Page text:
"But getting under center, taking three-step, five-step, seven-step drops and running play action and things like that won't be a big problem to me because obviously I see myself as a big, athletic guy. So, just get under center and take a few drops doesn't seem like that big of a deal."
What also helps Lynch's case is that his former head coach has a track record of developing franchise-caliber quarterbacks that can play at the pro level. From 2009-10, Fuente was Bengals quarterback Andy Dalton's position coach at TCU. In the 2011 draft, Cincinnati took the redhead in the second round and have subsequently made the playoffs five straight seasons with two division titles. It was under Fuente's stint as TCU's quarterbacks coach that Bengals franchise man Andy Dalton grew as a quarterback prospect in the 2011 draft. It is for this reason that Lynch is not at all disappointed he didn't attend a bigger school or play in one of the Power-5 conferences.
"I knew [Fuente] knew what an NFL talent quarterback was supposed to look like. And I wanted to be around that and I wanted to be around somebody who could push me to give me the opportunity he did. And we had a great career at Memphis together. And everything that he's getting now with that job at Virginia Tech, he deserves. So, I'm happy for him."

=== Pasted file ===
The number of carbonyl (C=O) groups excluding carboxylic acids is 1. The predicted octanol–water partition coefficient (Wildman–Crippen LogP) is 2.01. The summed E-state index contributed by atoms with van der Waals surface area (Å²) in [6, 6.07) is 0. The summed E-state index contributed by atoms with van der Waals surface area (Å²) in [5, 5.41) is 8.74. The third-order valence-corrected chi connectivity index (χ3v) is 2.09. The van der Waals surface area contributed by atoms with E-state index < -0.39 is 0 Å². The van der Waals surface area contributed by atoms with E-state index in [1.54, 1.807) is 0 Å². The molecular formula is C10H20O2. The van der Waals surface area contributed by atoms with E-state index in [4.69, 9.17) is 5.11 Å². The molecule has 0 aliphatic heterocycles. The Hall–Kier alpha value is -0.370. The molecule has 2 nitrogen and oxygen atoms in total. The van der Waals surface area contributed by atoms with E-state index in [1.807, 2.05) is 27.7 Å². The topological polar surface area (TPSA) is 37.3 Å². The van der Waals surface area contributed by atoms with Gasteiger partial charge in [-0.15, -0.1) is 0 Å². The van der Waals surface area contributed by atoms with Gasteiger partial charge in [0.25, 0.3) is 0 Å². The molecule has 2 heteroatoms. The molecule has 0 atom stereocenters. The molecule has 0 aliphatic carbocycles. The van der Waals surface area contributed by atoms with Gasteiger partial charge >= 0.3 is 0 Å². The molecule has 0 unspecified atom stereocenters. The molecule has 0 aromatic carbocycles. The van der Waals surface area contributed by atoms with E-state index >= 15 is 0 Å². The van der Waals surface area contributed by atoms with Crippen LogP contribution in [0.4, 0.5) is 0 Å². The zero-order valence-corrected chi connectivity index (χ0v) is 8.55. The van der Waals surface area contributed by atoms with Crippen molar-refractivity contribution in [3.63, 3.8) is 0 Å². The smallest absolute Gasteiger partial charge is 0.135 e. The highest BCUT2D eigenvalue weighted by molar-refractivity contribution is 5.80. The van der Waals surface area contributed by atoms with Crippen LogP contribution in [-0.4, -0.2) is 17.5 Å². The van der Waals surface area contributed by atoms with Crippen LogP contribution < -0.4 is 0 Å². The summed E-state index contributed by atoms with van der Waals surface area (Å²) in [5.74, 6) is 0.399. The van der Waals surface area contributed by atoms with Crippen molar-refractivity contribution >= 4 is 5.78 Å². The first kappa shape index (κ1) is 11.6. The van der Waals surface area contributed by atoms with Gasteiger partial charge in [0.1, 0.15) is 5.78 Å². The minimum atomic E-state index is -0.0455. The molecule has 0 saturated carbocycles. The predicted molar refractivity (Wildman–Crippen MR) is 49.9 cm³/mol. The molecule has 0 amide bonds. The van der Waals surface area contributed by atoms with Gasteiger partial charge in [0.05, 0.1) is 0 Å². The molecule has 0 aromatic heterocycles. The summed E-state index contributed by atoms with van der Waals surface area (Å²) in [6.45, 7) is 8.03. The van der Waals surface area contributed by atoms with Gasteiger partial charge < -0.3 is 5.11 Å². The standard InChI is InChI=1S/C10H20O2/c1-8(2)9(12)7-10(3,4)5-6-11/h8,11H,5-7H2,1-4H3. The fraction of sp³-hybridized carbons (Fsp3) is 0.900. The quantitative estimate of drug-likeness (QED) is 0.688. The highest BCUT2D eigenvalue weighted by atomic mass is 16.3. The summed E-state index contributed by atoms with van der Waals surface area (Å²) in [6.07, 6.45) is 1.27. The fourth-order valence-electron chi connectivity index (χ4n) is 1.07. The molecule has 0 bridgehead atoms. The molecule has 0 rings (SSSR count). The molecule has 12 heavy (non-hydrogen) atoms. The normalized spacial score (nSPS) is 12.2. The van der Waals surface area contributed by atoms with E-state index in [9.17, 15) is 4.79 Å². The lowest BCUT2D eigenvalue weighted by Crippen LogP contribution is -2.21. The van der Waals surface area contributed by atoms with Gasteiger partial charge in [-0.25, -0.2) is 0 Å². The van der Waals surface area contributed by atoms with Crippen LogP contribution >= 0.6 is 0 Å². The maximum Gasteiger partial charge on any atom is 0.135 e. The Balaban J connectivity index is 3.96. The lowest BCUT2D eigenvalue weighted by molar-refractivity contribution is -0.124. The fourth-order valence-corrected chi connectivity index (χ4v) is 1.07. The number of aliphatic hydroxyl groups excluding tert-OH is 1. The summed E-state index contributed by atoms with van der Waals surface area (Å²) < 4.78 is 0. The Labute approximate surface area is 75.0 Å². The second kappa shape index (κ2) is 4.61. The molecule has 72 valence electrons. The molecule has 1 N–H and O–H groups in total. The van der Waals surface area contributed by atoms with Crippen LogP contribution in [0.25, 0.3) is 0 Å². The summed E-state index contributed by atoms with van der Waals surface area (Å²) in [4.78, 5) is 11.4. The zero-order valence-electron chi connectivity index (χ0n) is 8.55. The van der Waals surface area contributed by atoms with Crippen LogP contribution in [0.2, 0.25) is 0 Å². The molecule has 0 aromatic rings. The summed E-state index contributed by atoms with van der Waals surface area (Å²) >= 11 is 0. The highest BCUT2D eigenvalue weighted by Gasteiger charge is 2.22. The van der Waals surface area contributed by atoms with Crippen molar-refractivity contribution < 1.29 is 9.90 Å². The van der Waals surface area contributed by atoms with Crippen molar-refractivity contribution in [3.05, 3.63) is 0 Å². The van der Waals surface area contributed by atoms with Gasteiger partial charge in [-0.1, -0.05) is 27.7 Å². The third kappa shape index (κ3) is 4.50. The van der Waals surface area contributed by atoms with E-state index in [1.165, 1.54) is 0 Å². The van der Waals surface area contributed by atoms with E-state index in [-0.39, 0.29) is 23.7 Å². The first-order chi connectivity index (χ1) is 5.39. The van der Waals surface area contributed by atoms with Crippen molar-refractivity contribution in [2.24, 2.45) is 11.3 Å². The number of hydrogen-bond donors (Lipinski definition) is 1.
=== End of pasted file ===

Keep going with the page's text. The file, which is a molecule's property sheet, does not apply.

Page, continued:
Despite meetings with the Browns, 49ers, and Rams, teams which also have significant needs at quarterback, Lynch can't get a feel for who really covets him. In time, it will all work out come draft day. The 22-year-old knows for certain he had good interviews with those clubs and their respective coaching staffs.
Lynch's mother undoubtedly would be excited if her son ended up wearing a blue star on Sundays this fall, even if he were Romo's understudy.
"My mom grew up a Dallas Cowboys fan her whole life," said Lynch. "But my dad is a big Pittsburgh Steelers fan. So, that's how I grew up was as a Steelers fan. So, every time my mom hears us talk about the Cowboys this, Cowboys that, she gets real excited. And then my dad's like, 'No, there's no way you'll wear a Star.' But I'm sure wherever I end up, they'll both be happy."